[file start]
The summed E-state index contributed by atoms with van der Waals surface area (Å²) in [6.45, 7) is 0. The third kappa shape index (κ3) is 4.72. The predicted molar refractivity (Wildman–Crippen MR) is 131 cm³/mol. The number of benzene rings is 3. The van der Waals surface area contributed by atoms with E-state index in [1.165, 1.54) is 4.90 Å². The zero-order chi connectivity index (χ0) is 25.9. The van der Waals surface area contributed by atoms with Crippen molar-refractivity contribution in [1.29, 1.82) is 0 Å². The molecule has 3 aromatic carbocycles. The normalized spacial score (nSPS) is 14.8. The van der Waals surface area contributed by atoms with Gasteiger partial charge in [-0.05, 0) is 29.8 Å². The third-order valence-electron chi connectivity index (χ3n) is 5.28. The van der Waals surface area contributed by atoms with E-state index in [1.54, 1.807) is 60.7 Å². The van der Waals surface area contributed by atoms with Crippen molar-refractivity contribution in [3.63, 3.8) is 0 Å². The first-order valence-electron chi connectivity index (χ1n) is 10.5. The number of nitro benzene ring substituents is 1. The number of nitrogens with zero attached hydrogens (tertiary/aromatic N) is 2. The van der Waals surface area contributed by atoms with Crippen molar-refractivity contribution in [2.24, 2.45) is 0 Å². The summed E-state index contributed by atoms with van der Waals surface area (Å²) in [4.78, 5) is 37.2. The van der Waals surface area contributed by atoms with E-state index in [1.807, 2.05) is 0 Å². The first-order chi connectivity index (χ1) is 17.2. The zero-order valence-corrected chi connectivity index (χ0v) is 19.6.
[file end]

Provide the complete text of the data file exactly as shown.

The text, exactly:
The summed E-state index contributed by atoms with van der Waals surface area (Å²) in [6.45, 7) is 0. The third kappa shape index (κ3) is 4.72. The predicted molar refractivity (Wildman–Crippen MR) is 131 cm³/mol. The number of benzene rings is 3. The van der Waals surface area contributed by atoms with E-state index in [1.165, 1.54) is 4.90 Å². The zero-order chi connectivity index (χ0) is 25.9. The van der Waals surface area contributed by atoms with Crippen molar-refractivity contribution in [1.29, 1.82) is 0 Å². The molecule has 3 aromatic carbocycles. The normalized spacial score (nSPS) is 14.8. The van der Waals surface area contributed by atoms with Gasteiger partial charge in [-0.05, 0) is 29.8 Å². The third-order valence-electron chi connectivity index (χ3n) is 5.28. The van der Waals surface area contributed by atoms with E-state index in [1.54, 1.807) is 60.7 Å². The van der Waals surface area contributed by atoms with Crippen molar-refractivity contribution in [3.63, 3.8) is 0 Å². The first-order valence-electron chi connectivity index (χ1n) is 10.5. The number of nitro benzene ring substituents is 1. The number of nitrogens with zero attached hydrogens (tertiary/aromatic N) is 2. The van der Waals surface area contributed by atoms with Crippen molar-refractivity contribution in [2.24, 2.45) is 0 Å². The summed E-state index contributed by atoms with van der Waals surface area (Å²) in [4.78, 5) is 37.2. The van der Waals surface area contributed by atoms with E-state index in [1.807, 2.05) is 0 Å². The first-order chi connectivity index (χ1) is 17.2. The zero-order valence-corrected chi connectivity index (χ0v) is 19.6.